Be an Operating Engineer: Education and Career Roadmap

Research the requirements to become an operating engineer. Learn about the job description and duties, and read the step-by-step process to start a career in equipment operation. View article »

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  • 0:03 Should I Be an…
  • 0:21 Career Requirements
  • 1:08 Steps to Operating Engineer

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Video Transcript

Should I Be an Operating Engineer?

Operating engineers oversee the use of heavy machinery, like cranes and bulldozers, at construction sites. These professionals also might drive industrial trucks and operate other power equipment. Precautions must be taken when working with heavy machinery to assure all workers' safety.

Career Requirements

Education Level High school diploma
Experience On-the-job training
Licensure/Certification Licensure is required to operate certain types of equipment; some additional certifications may be optional
Key Skills Problem solving; skills in communication and industry-related computer programs such as facilities management and time accounting software; good hand-eye-foot coordination; ability to use and maintain equipment such as pipe threaders, ditchers, rollers, loaders, and cranes
Mean Salary (2015)* $49,110 (for operating engineers and other construction equipment operators)

Sources: iSeek Careers, *U.S. Bureau of Labor Statistics (May 2015), Building Contractors Association of New Jersey

Steps to Be an Operating Engineer

What steps do I need to take to be an operating engineer?

Step 1: Obtain Relevant Training

Some operating engineers enter the workforce through formal apprenticeship programs. Apprenticeship candidates generally need a high school diploma, and entrance into these programs is competitive. Apprenticeship programs usually last for several years and combine on-the-job training with classroom instruction.

Prospective operating engineers also can choose to learn on-the-job. In this type of training, trainees learn from an experienced worker. Informal job training can last from several months to a year.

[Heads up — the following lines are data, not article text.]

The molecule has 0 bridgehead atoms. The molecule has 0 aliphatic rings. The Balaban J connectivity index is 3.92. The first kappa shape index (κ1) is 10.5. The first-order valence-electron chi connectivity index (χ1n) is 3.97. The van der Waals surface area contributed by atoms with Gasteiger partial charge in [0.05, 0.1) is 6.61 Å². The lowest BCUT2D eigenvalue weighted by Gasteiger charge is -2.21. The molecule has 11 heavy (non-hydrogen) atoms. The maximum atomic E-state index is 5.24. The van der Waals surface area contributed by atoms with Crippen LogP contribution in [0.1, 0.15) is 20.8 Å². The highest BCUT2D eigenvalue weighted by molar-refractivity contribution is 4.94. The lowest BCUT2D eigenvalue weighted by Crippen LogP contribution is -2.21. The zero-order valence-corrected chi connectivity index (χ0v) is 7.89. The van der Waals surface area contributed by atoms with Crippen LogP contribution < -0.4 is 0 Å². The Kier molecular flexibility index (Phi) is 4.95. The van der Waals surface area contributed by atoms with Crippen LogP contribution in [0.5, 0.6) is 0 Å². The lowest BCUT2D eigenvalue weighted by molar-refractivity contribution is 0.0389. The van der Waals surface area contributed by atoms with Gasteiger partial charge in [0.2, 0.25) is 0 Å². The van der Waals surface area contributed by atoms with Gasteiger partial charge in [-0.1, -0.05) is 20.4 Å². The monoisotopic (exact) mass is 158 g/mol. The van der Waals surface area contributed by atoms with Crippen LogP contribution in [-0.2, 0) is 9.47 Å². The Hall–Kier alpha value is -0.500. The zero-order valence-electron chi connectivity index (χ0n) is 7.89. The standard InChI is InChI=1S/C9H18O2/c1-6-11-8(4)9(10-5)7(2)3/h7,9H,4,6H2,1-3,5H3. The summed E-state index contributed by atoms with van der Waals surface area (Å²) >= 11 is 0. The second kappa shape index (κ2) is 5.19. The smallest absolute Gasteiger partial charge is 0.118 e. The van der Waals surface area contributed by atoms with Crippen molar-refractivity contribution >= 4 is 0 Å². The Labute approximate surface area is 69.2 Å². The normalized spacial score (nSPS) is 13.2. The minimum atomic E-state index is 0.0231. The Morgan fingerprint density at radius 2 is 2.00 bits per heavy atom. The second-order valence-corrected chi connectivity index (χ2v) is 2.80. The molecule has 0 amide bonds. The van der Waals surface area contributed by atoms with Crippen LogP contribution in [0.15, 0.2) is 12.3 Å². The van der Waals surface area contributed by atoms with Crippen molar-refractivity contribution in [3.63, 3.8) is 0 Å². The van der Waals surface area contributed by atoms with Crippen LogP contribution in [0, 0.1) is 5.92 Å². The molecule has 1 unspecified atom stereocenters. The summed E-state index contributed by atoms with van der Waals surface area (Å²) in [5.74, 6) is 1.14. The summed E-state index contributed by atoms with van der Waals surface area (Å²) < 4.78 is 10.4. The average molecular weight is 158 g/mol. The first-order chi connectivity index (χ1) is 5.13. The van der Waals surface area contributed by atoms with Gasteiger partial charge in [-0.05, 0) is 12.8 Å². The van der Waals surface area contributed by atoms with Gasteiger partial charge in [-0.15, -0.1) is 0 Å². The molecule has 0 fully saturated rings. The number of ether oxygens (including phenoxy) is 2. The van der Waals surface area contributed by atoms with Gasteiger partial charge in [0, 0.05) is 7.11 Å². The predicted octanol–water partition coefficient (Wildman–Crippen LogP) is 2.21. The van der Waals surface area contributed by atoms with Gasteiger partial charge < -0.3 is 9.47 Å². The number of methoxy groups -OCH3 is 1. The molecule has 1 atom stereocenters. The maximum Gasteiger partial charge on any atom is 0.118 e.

Step 2: Obtain Licensure

Operating engineers might be required to obtain licensure to operate certain equipment, such as cranes and bulldozers. Qualifications vary by state but might include meeting vision standards, passing an exam, and meeting health requirements.

Step 3: Gain Experience

Workers who can operate multiple pieces of equipment will have an increased ability to remain in this occupation. In addition, workers who live near large metropolitan areas will have a greater opportunity for employment. Operating engineers with extensive experience may start their own businesses or work as teachers for various apprenticeship programs.

Success Tip:

To increase your chances for success, you may want to obtain certification. Voluntary certification is available for some types of heavy equipment. For example, the National Commission for the Certification of Crane Operators (NCCCO) administers certification programs for various types of crane maneuvering.

Operating engineers oversee the use of heavy machinery at construction sites. They're expected to have high school diplomas, training, strong coordination, and expertise with industry equipment and software, and they earn a mean annual wage of $49,110.

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